Red Bull for phones swap helps students focus
Updated: 2015-06-29 16:14
By Fu Chao(chinadaily.com.cn)
It's common to see students in class at universities focusing on their smartphones while their professors seem to be talking to the air. Smartphones and social media have changed people's lifestyles, and not all are good changes.
A drinks company has come up with a solution of how to make such students put away their beloved phones and concentrate on their lesson. Recently, in more than 10 colleges across China, students were able to "trade" the right to use their phones during class for a can of red Bull. Replacing a device students seem unable to step away from with a favorite beverage is a new and creative idea.
The company puts an "energy pocket" at the front of the classroom, which looks like a multilayered storage bag, with drinks in each pocket. To buy into the exchange, students take a can of Red Bull and place their phone in the pocket. They can retrieve the phone after the class. The "trading" has been covered by major media outlets in China and is also a hot topic on social media.
"The post-'90s generation is quite rebellious," said a student from Jinan University in Guangzhou, Guangdong province. "We don't feel happy or comfortable if you come and take away our stuff. But if there is more than one option, if we can choose to trade one thing for another, we will buy that. It is more like an interaction."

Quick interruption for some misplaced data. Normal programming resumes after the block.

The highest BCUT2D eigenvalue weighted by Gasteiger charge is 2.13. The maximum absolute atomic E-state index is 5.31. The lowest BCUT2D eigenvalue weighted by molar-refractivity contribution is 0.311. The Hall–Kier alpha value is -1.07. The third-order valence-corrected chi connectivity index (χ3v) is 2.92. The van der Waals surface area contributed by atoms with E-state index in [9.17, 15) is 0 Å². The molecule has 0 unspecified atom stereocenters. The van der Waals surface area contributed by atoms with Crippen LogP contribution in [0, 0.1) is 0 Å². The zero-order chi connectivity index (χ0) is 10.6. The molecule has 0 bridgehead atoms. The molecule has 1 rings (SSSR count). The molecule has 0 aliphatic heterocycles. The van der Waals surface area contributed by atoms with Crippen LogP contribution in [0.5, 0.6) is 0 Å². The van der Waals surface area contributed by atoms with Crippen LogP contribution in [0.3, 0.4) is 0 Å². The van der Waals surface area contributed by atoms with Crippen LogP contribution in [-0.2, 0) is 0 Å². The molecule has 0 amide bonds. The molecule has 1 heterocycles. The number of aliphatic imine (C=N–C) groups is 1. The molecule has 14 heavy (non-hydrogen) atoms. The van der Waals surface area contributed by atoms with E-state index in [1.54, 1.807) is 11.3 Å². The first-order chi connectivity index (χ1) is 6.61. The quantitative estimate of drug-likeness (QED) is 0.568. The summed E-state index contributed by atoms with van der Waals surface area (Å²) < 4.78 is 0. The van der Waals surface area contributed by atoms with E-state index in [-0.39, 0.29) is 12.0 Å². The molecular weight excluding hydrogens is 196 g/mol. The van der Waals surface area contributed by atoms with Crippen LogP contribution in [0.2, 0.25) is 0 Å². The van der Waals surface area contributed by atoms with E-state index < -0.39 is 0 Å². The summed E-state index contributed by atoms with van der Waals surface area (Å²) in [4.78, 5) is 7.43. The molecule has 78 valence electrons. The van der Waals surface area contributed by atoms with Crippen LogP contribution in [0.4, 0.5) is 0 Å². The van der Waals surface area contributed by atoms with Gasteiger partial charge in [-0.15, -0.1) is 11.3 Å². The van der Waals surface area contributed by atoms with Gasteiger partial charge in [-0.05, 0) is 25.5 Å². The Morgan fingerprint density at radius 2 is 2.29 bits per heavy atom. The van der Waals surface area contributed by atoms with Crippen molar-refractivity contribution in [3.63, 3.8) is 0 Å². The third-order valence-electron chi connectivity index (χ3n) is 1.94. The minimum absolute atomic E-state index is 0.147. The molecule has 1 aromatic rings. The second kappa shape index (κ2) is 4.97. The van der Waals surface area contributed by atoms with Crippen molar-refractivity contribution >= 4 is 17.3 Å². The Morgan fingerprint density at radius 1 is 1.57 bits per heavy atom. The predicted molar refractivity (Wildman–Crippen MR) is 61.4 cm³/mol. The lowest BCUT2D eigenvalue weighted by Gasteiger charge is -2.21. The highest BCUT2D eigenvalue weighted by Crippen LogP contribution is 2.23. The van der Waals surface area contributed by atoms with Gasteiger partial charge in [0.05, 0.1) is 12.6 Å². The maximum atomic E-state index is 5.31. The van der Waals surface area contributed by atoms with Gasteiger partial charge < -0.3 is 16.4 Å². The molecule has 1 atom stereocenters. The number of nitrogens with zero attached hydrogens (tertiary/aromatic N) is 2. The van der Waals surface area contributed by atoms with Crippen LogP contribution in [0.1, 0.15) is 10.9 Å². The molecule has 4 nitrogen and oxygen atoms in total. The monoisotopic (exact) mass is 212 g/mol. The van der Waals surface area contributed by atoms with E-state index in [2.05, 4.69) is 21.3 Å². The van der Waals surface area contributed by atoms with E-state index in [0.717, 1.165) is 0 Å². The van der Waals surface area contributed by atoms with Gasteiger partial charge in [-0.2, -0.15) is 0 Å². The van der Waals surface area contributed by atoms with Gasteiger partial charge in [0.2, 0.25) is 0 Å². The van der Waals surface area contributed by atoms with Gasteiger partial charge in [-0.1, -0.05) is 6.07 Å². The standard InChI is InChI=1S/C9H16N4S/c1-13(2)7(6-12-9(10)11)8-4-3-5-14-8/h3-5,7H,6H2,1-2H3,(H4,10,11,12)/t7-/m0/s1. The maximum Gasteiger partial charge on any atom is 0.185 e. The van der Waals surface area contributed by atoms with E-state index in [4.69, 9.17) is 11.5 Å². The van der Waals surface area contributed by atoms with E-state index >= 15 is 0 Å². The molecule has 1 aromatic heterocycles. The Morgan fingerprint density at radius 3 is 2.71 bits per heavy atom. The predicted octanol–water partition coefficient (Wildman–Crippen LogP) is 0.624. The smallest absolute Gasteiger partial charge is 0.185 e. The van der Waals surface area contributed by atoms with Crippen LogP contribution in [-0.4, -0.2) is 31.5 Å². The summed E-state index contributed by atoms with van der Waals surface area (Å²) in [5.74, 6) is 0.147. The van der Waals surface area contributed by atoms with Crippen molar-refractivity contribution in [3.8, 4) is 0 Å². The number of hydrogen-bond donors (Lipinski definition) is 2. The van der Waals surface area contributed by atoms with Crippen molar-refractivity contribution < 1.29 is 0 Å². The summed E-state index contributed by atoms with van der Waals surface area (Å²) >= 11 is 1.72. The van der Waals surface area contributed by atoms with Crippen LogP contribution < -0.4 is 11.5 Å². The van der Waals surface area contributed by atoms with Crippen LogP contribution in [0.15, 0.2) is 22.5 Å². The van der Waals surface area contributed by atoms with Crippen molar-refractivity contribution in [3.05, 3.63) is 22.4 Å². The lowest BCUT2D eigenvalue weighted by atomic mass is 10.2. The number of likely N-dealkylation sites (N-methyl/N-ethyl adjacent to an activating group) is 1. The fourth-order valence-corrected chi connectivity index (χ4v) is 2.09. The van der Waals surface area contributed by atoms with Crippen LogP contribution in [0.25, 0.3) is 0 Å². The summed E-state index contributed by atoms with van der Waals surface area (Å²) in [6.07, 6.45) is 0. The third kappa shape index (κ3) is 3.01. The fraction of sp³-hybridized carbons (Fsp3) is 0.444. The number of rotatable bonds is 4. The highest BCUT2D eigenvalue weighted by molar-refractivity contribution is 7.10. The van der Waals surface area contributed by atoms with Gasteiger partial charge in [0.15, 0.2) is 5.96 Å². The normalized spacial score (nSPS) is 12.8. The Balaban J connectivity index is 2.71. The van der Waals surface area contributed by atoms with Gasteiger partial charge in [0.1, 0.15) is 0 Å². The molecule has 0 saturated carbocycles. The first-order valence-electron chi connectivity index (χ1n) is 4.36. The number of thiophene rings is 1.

The student market is one that fast-moving consumer goods companies compete energetically for. According to mass communications experts, young people, especially those with higher education, are more open to new things and willing to share things they find interesting with their peers, which makes them ideal for word of mouth communication. They are also willing to get involved in creative activities.
Members of this group, according to experts, are the mainstream consumers of the future. While they are young is when their ideas and loyalty to brands and products can be easily shaped. With the higher education they are getting, they are also likely to become high-income earners in the future.
Experts suggest that if companies can discover what this group really needs and offer products and services tailored to those needs, they can tap into the market quickly.
Companies have now figured out how to more accurately capture the attention of students and sell them on brand value.
Ding Junjie, a professor of advertising at the Communication University of China, said the message Red Bull is conveying, that "your energy is beyond your imagination", fits with what the students feel when they separate from their phones and turn their attention to the lecture.
"It is an innovative way of communicating with students. Companies should produce more events like this one, which is a great combination of the company value and trendy issues," Ding said.
Gu Hong, an associate professor at the journalism and communications school of Jinan University, said the idea of energy promoted by Red Bull is about having a positive attitude toward life, such as being more attentive and focused on one thing.
According to feedback from teachers, students became more involved in class activities after the event.
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